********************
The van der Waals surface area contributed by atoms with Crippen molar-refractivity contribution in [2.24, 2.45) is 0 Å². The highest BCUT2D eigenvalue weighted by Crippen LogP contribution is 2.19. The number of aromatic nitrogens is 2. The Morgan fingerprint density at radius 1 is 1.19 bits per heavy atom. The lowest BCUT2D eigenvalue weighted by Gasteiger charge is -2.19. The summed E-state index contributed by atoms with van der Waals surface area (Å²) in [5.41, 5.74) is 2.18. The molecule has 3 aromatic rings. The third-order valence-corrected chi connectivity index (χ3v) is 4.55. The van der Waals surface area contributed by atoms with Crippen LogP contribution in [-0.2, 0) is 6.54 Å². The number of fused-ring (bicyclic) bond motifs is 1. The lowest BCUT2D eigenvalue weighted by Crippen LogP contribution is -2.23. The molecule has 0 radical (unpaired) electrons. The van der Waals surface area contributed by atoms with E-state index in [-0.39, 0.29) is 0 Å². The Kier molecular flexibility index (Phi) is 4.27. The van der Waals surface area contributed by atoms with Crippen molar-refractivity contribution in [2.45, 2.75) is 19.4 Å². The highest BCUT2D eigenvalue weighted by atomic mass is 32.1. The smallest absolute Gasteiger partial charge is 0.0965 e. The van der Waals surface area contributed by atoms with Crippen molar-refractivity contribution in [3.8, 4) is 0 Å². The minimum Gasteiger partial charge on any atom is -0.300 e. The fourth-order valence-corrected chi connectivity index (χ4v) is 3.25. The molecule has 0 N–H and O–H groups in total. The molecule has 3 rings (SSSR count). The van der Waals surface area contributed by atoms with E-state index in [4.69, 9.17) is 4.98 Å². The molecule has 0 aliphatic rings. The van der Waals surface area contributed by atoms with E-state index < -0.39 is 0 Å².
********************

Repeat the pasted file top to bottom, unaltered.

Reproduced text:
The van der Waals surface area contributed by atoms with Crippen molar-refractivity contribution in [2.24, 2.45) is 0 Å². The highest BCUT2D eigenvalue weighted by Crippen LogP contribution is 2.19. The number of aromatic nitrogens is 2. The Morgan fingerprint density at radius 1 is 1.19 bits per heavy atom. The lowest BCUT2D eigenvalue weighted by Gasteiger charge is -2.19. The summed E-state index contributed by atoms with van der Waals surface area (Å²) in [5.41, 5.74) is 2.18. The molecule has 3 aromatic rings. The third-order valence-corrected chi connectivity index (χ3v) is 4.55. The van der Waals surface area contributed by atoms with Crippen LogP contribution in [-0.2, 0) is 6.54 Å². The number of fused-ring (bicyclic) bond motifs is 1. The lowest BCUT2D eigenvalue weighted by Crippen LogP contribution is -2.23. The molecule has 0 radical (unpaired) electrons. The van der Waals surface area contributed by atoms with E-state index in [-0.39, 0.29) is 0 Å². The Kier molecular flexibility index (Phi) is 4.27. The van der Waals surface area contributed by atoms with Crippen molar-refractivity contribution in [2.45, 2.75) is 19.4 Å². The highest BCUT2D eigenvalue weighted by atomic mass is 32.1. The smallest absolute Gasteiger partial charge is 0.0965 e. The van der Waals surface area contributed by atoms with Crippen molar-refractivity contribution in [3.8, 4) is 0 Å². The minimum Gasteiger partial charge on any atom is -0.300 e. The fourth-order valence-corrected chi connectivity index (χ4v) is 3.25. The molecule has 0 N–H and O–H groups in total. The molecule has 3 rings (SSSR count). The van der Waals surface area contributed by atoms with E-state index in [4.69, 9.17) is 4.98 Å². The molecule has 0 aliphatic rings. The van der Waals surface area contributed by atoms with E-state index < -0.39 is 0 Å².